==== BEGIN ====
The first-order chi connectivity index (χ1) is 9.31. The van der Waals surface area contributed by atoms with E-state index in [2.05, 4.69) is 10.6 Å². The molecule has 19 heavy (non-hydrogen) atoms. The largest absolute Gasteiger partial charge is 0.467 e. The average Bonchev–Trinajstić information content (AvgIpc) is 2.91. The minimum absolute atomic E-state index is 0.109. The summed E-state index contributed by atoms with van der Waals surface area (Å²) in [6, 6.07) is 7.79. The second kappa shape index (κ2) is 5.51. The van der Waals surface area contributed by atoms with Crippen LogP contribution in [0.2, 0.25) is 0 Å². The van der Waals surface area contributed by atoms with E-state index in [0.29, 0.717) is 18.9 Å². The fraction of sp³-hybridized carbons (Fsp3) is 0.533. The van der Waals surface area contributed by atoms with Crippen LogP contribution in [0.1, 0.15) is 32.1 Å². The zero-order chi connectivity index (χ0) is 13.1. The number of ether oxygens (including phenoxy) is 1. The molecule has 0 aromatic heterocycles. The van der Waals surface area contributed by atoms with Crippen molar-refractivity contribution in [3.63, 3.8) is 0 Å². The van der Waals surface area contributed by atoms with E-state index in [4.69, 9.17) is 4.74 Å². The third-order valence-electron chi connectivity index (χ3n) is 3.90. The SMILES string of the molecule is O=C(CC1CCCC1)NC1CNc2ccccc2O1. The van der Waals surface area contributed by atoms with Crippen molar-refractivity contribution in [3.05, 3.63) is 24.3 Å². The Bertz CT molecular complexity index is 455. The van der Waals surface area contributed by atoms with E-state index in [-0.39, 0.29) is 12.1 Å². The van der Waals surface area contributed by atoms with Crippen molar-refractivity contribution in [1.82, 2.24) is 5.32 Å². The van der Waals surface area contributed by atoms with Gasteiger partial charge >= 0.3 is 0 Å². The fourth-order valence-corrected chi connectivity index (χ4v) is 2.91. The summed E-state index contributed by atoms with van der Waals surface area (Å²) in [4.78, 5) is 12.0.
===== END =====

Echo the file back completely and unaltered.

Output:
The first-order chi connectivity index (χ1) is 9.31. The van der Waals surface area contributed by atoms with E-state index in [2.05, 4.69) is 10.6 Å². The molecule has 19 heavy (non-hydrogen) atoms. The largest absolute Gasteiger partial charge is 0.467 e. The average Bonchev–Trinajstić information content (AvgIpc) is 2.91. The minimum absolute atomic E-state index is 0.109. The summed E-state index contributed by atoms with van der Waals surface area (Å²) in [6, 6.07) is 7.79. The second kappa shape index (κ2) is 5.51. The van der Waals surface area contributed by atoms with Crippen LogP contribution in [0.2, 0.25) is 0 Å². The van der Waals surface area contributed by atoms with E-state index in [0.29, 0.717) is 18.9 Å². The fraction of sp³-hybridized carbons (Fsp3) is 0.533. The van der Waals surface area contributed by atoms with Crippen LogP contribution in [0.1, 0.15) is 32.1 Å². The zero-order chi connectivity index (χ0) is 13.1. The number of ether oxygens (including phenoxy) is 1. The molecule has 0 aromatic heterocycles. The van der Waals surface area contributed by atoms with Crippen molar-refractivity contribution in [3.63, 3.8) is 0 Å². The van der Waals surface area contributed by atoms with E-state index in [4.69, 9.17) is 4.74 Å². The third-order valence-electron chi connectivity index (χ3n) is 3.90. The SMILES string of the molecule is O=C(CC1CCCC1)NC1CNc2ccccc2O1. The van der Waals surface area contributed by atoms with Crippen molar-refractivity contribution in [3.05, 3.63) is 24.3 Å². The Bertz CT molecular complexity index is 455. The van der Waals surface area contributed by atoms with E-state index in [-0.39, 0.29) is 12.1 Å². The van der Waals surface area contributed by atoms with Crippen molar-refractivity contribution in [1.82, 2.24) is 5.32 Å². The van der Waals surface area contributed by atoms with Gasteiger partial charge >= 0.3 is 0 Å². The fourth-order valence-corrected chi connectivity index (χ4v) is 2.91. The summed E-state index contributed by atoms with van der Waals surface area (Å²) in [4.78, 5) is 12.0.